According to Terry Jay Ellingson, in The Mandala of Sound, the Bon chanting style ‘seems to have made use of sound modification based upon vowel changes in sequence of meaningless syllables — that is, it may have included tone— colour elements similar to those found in modern Buddhist chants’.
Padmasambhava, the Tibetan spiritual figure who initiated Buddhism into Tibet in the ninth century, wrote in one of his sacred Buddhist texts: ‘Vocalize with the chanting style of the earlier Holy Ones, the Bon, the clear high voice that is produced in a low place, like the black dog’s barking.’
This sounds like a description of a chanting style in which high overtones are created from a deep fundamental. Padmasambhava warned that chanting in the ‘One Voice Chord’ without creating words invoked the voice and energies of the Bon. He gave instructions to the Tibetan followers of the Tantric tradition that the chanting style of the Bon was accessible as long as the purity of the holy words was not lost. Without chanting of the sacred scriptures, the sound degenerated into the wordless, melodic chant of the Bon magical tradition.
When the Gyuto monks were touring the United States in 1985, I talked with the head Abbot of the Gyuto Monastery and played a recording of the Harmonic Choir for him. This New York-based group sings wordless melodies created by emphasizing the harmonics found in the vowels they chant. As he listened to the recording, the abbot seemed amused. After the recording was over, he said: ‘Very interesting, but where are the words?’ It was later that I realized that the sounds he had heard may have seemed much like the meaningless chanting of Bon shamans to him.
Tibetan chanting employs mantric formulas which make up their sacred texts. These are mantras which are fundamental to their spiritual practices. Each sacred scripture is an invocation to a specific deity or a collection of deities. The chanters visualize these deities while creating a mandala, a circular cosmological painting which they inwardly visualize in archetypal symbols. These mandalas may involve over 150 deities and entities, all in specific placement. This combination of vocalization and visualization allows the monks to become the embodiment of the energies they are invoking.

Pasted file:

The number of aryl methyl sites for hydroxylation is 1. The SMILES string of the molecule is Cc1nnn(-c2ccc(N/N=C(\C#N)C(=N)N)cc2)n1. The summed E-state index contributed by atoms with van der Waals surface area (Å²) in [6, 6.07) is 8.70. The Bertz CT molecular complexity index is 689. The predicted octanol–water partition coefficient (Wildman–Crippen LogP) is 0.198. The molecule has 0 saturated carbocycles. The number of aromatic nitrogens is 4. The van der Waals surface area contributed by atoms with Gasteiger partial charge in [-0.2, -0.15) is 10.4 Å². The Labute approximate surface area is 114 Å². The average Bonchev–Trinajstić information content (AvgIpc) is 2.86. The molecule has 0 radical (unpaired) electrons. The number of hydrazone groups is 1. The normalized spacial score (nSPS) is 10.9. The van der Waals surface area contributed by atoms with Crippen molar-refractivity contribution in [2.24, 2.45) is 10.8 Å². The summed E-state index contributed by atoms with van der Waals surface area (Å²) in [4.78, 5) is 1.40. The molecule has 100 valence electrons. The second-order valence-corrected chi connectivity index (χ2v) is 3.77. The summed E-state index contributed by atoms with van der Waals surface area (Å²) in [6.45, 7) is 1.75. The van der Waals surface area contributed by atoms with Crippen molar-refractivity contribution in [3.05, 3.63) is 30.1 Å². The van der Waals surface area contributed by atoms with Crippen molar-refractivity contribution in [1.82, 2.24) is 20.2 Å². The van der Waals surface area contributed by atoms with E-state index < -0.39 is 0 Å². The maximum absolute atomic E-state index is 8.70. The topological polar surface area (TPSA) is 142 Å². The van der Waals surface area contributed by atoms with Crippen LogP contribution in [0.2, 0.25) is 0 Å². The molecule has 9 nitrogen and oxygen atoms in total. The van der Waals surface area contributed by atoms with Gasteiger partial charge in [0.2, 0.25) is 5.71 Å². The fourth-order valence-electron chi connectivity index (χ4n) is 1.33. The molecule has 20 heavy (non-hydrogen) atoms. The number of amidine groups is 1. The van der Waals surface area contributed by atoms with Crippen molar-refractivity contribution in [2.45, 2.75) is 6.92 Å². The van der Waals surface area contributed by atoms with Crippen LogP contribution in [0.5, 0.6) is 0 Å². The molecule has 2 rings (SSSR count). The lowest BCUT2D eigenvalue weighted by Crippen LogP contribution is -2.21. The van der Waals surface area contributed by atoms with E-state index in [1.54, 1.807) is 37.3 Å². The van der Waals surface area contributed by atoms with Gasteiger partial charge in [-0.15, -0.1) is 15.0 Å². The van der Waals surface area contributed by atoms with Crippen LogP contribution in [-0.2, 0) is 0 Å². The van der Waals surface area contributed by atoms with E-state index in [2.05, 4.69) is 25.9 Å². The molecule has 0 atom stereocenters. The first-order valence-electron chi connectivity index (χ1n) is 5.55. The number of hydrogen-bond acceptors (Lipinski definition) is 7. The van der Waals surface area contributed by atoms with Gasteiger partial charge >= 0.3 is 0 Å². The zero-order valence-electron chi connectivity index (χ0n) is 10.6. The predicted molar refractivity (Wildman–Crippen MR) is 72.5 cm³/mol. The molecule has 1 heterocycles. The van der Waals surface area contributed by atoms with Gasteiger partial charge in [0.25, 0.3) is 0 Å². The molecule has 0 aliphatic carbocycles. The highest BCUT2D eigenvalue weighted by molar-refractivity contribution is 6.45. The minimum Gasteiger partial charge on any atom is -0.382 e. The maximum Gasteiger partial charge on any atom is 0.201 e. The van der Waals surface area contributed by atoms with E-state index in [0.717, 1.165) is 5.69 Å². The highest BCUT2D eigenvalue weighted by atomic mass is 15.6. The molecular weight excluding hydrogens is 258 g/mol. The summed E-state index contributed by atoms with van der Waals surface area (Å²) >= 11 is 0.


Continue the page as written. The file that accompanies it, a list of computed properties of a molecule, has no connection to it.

The Tibetan Buddhist path to self-realization involves the understanding of the Three Mysteries. These are the Mysteries of Body, Speech and Mind, whose experience has been condensed into the mantric formula OM-AH- HUM . Speech is the interconnector between the Mind and the Body. Speech is the understanding of sound as the creative force and incorporates the knowledge of using mantra as a sacred tool for summoning up the appearance of gods and the forces of the universe. Through the creation of several tones at the same time, the ‘One Voice Chord’ may be a further condensation of the Three Mysteries into an expression of Body, Speech and Mind as pure tone.
How the Gyuto and Gyume monks create the remarkable sound of the ‘One Voice Chord’ remains a mystery. As I have described, I had the opportunity of spending time with monks from both the Gyuto and Gyume Tantric universities when they separately toured the United States in 1985 and 1986. Despite my best efforts, the monks would not divulge information about their chanting techniques. I had not been initiated into their teaching and was therefore unable to receive this information.
Sometimes when the knowledge is not known, the theories become extreme. A guide who was travelling with the Gyuto monks told an interested group of people at a performance that the monks were able to develop their technique by attaching a piece of meat to a string and swallowing it. The monks would then practise chanting with the meat in their throats. A year later someone who had heard the story asked the abbot of the Gyume Monastery about this. Hearing the question from the interpreter, the monks burst into laughter. The abbot replied that it was not a matter of swallowing meat. It was a matter of practice.
Practice was something I had tried for some time in order to gain the Tibetan ‘One Voice Chord’, but it had not seemed to work. I had been fascinated by the extraordinary sound since I had first heard it years before, but nothing I had tried seemed to be effective in allowing me to create the same sounds. I had strained my vocal cords attempting to learn the technique, but to no avail. I had even tried whistling while toning a deep sound. The ‘One Voice Chord’ would not come no matter what I did.